Although there is nothing new about erasers in school or kids challenging each other to do stupid things, many parents aren't aware of the "eraser challenge" and why it can be harmful to their children. This dare is continuing to bubble up on social media and capture the attention of young kids as they show off their wounds.
"Kids are rubbing an eraser across their skin while having to do or say something. It's causing serious burns," read a statement on Facebook from East Iredell Middle School in Statesville, NC. "These 'challenges' have gotten out of hand."
The challenge varies, but in one version, kids dare each other to recite the alphabet while they rub their skin as hard as possible with an eraser. Kids boast about who can last the longest even after they are left with burns and cuts from the "game."
"I think children are lonely. They sit in front of the internet and they don't have anyone to be accountable to," one parent told WCNC.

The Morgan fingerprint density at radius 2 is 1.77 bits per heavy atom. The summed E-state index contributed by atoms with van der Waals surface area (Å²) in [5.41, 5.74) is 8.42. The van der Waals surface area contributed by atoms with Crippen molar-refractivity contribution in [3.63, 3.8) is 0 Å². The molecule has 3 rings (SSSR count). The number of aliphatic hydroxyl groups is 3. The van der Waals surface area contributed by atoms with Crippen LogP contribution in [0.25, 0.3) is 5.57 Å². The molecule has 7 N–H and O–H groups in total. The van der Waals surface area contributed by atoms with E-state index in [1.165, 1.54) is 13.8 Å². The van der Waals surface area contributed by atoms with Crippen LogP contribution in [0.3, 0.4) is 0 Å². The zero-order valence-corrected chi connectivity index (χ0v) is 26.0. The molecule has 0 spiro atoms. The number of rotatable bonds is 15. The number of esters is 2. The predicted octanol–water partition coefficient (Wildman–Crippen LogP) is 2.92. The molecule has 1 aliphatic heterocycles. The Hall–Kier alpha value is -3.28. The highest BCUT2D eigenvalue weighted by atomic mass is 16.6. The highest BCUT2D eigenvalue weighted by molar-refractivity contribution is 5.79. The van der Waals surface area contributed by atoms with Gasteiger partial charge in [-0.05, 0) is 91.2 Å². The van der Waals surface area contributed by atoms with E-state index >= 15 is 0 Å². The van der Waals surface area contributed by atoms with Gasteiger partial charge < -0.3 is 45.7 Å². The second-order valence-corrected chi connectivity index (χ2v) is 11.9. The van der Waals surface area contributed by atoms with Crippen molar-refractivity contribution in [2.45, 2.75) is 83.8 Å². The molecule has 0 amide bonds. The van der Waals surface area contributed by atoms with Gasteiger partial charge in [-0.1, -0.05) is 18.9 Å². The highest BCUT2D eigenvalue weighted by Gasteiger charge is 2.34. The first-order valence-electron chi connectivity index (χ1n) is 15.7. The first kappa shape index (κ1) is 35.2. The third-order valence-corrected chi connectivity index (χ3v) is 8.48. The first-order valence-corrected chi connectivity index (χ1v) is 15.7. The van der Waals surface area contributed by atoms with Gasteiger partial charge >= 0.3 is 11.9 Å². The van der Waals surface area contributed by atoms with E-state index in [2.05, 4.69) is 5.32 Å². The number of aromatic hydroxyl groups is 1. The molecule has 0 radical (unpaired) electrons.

Part of the danger of this challenge is the different types of infections that can be caused from rubbing a dirty eraser into a wound. "It is important to understand that pencil erasers are far from clean. They may have been borrowed from a teacher or other student, in someone's mouth, or dropped on the floor, etc. Rubbing them against their skin until an opening in the skin develops can result in a severe infection," warned Warren Hills Middle School in New Jersey on their website. They also explained that that "eraser burn" can lead to staph or strep infections, or other diseases, including hepatitis and HIV.
"These are kids acting like kids. It seems like there's this bravado in it, there's this easy accessibility . . . when you're thinking about the social dynamics of children trying to belong, trying to get attention and show strength, it isn't that surprising," Dr. Wendy Sue Swanson, a pediatrician, told Today. "Kids don't know this, but your skin isn't sterile, it's crawling and teeming with bacteria and when you open up your skin, that bacteria can crawl in and cause an infection."